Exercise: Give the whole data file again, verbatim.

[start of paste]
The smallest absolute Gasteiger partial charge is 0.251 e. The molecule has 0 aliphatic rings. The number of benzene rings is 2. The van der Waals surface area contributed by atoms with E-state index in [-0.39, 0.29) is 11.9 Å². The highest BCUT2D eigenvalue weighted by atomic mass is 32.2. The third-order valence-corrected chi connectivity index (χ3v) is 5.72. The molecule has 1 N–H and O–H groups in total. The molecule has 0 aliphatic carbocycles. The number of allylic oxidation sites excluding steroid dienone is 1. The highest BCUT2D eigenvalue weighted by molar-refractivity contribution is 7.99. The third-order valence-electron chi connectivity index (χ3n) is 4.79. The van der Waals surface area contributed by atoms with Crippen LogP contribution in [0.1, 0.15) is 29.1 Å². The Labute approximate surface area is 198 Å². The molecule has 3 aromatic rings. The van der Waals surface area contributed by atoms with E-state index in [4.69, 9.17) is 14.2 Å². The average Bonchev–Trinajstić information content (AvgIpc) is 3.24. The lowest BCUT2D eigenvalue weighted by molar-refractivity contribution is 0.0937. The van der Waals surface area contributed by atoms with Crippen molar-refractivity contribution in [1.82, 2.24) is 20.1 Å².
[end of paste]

The smallest absolute Gasteiger partial charge is 0.251 e. The molecule has 0 aliphatic rings. The number of benzene rings is 2. The van der Waals surface area contributed by atoms with E-state index in [-0.39, 0.29) is 11.9 Å². The highest BCUT2D eigenvalue weighted by atomic mass is 32.2. The third-order valence-corrected chi connectivity index (χ3v) is 5.72. The molecule has 1 N–H and O–H groups in total. The molecule has 0 aliphatic carbocycles. The number of allylic oxidation sites excluding steroid dienone is 1. The highest BCUT2D eigenvalue weighted by molar-refractivity contribution is 7.99. The third-order valence-electron chi connectivity index (χ3n) is 4.79. The van der Waals surface area contributed by atoms with Crippen LogP contribution in [0.1, 0.15) is 29.1 Å². The Labute approximate surface area is 198 Å². The molecule has 3 aromatic rings. The van der Waals surface area contributed by atoms with E-state index in [4.69, 9.17) is 14.2 Å². The average Bonchev–Trinajstić information content (AvgIpc) is 3.24. The lowest BCUT2D eigenvalue weighted by molar-refractivity contribution is 0.0937. The van der Waals surface area contributed by atoms with Crippen molar-refractivity contribution in [1.82, 2.24) is 20.1 Å².